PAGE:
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Tongue piercings help wheelchair users be independent

Technology has made it easier for those with disabilities to control their wheelchairs.
Chairs

Imagine being able to control a motorized wheelchair just by a flick of a tongue. Tongue piercings are no longer a fashion statement. They are a mode of independence.

Engineer Maysam Ghovanloo of the Georgia Institute of Technology in Atlanta wanted to develop a better system. The process started five years ago with himself and colleagues. They eventually created a tongue piercing that allowed control of a computer and wheelchair.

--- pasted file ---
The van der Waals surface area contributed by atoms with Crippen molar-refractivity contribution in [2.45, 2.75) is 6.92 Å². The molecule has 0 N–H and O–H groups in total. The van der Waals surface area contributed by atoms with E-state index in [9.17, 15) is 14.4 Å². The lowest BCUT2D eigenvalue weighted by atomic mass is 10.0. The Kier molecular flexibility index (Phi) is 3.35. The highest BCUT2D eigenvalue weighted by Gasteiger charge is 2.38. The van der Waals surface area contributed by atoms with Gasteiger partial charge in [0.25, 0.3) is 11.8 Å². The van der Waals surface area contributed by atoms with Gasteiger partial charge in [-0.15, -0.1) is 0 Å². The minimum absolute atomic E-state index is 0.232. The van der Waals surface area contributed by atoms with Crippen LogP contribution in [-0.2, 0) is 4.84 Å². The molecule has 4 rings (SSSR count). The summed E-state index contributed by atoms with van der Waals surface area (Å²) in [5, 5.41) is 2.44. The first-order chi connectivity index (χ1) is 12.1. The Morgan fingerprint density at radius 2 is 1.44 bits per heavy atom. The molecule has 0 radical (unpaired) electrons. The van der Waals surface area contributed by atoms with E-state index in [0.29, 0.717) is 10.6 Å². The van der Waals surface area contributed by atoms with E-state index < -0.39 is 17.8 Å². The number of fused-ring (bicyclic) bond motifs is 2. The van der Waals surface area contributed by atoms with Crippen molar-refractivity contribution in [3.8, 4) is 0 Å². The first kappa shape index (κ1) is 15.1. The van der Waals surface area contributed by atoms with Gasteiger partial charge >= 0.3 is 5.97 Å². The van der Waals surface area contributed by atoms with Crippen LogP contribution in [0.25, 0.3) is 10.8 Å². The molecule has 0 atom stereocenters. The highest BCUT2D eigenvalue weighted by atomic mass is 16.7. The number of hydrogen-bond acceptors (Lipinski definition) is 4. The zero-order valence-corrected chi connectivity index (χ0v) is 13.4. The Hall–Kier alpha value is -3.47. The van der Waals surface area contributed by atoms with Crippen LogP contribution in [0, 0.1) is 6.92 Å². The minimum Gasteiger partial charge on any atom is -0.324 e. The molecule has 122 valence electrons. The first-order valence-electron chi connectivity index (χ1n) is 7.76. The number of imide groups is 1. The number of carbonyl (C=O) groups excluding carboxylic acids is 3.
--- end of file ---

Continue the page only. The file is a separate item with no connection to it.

For testing, they took people without disabilities and those with. Training and learning the system was apparently very easy. It took no time to learn how to move a cursor around the screen. After learning the computer, they moved on to the wheelchair.

Through the piercing, there is a chip that goes to an iPod or smartphone. The iPod or smartphone then connects to a computer to signal the wheelchair to move. The process sounds long but happens quickly.

They discovered that wheelchair users could drive five times faster than the standard sip and puff systems. The sip and puff systems control the chair by puffing in and out through a straw. People do not usually like the system because of it being right in their face. They want them to see the them and not technology.

More money is needed to go into the development. Hopefully, soon, quadriplegics and tetraplegics will be using the system.